Good morning and welcome to Summit Up, the world’s only daily column that can smell the Labor Day barbecues from here.
In case you haven’t noticed, it’s prime season for rummaging critters. The ‘coons, bruins, skunks and ungulates are highly active this time of year, probably in your trash can out by the street. Is it any wonder hunting season starts about now?
Anyway, we bring this up after receiving a fax from Robin in Keystone. “Three times in the last three weeks, bears have been through the garbage at the Keystone Tennis Center. Three times in the last three weeks guests have picked up the debris. Can’t Keystone at least collect the garbage?”
Not until the area is redeveloped as a freestyle winter sports training ground Robin.
Then there’s the anonymous writer who took offense to our equating college campuses and garbage. We don’t remember exactly what we wrote (when you write a daily column, it all sort of blurs together, you know?), but this writer says:
“Are you serious (or perhaps – are you EVER serious?)? In today’s column you equated “colleges’ with “rotting, festering trash bins’ … Oh, dear. I truly hope you were being facetious. As a former college professor, I can’t let that pass. Need I point out that one of our proudest American heritages is our educational system that is open to all?
“I could go on ad nauseum but let me give you just one personal example. I was raised in slum housing with no educated relatives. A sister ran away at 15 and drank herself to death; a brother committed suicide. But somehow I learned that education was my best way out of it. I worked my way through college and have led a wonderful life as a result. I taught in the college system for 20 years before coming to Summit County for my own version of semi-retirement paradise.
“I would do it all over again. I’ve had a wonderful life. How many people do you know who can say that? I have my education to thank – especially college where I learned what I really wanted in life.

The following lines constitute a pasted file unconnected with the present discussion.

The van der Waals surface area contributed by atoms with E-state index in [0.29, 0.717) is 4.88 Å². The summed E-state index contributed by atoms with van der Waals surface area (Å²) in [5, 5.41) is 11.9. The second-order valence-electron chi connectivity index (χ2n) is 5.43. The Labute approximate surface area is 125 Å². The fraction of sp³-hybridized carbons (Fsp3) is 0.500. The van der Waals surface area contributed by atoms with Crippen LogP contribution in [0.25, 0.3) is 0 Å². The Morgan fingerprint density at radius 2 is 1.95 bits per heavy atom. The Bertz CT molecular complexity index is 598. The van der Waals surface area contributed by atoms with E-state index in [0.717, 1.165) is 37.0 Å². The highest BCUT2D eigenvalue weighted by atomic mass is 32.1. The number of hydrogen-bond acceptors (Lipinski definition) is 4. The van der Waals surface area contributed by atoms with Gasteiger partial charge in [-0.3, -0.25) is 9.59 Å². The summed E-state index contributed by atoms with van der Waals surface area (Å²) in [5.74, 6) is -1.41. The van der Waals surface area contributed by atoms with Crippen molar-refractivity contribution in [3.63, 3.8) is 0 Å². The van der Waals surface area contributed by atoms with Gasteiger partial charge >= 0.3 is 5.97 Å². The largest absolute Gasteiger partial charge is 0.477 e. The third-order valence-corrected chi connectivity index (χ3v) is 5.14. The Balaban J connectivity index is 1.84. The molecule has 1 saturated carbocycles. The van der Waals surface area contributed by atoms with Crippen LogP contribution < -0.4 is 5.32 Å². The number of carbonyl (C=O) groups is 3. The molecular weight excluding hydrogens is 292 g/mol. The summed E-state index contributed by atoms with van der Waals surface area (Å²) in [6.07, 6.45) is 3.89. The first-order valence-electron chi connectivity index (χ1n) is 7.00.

“So you take that back!”
We don’t deny there’s lots to be learned in college. Maybe we should clarify and simply say that, with 50,000 people eating pizza and drinking beer every night, the trash piles up quickly and requires the dedication of a waste management team (who will no doubt soon wish that they, too, were enrolled in college, so they could learn stuff, eat pizza and drink beer all the time).
Andrea Godfrey will mark her 30th year in Summit County this week, but more importantly, she sent us haiku poetry about feet! After reading last week’s column in which we cogitated on the itchiness of our feet, Andrea was inspired to send us some of her own podiatric poems.
Some people have feet
That really can look quite nice
Mine just have bunions
Our feet are well used
We demand so much of them
No wonder they hurt
Walking in the yard
barefoot was fun up until
I stepped on a bee
Yea, verily, Andrea.
We’re out … doing it all over again.
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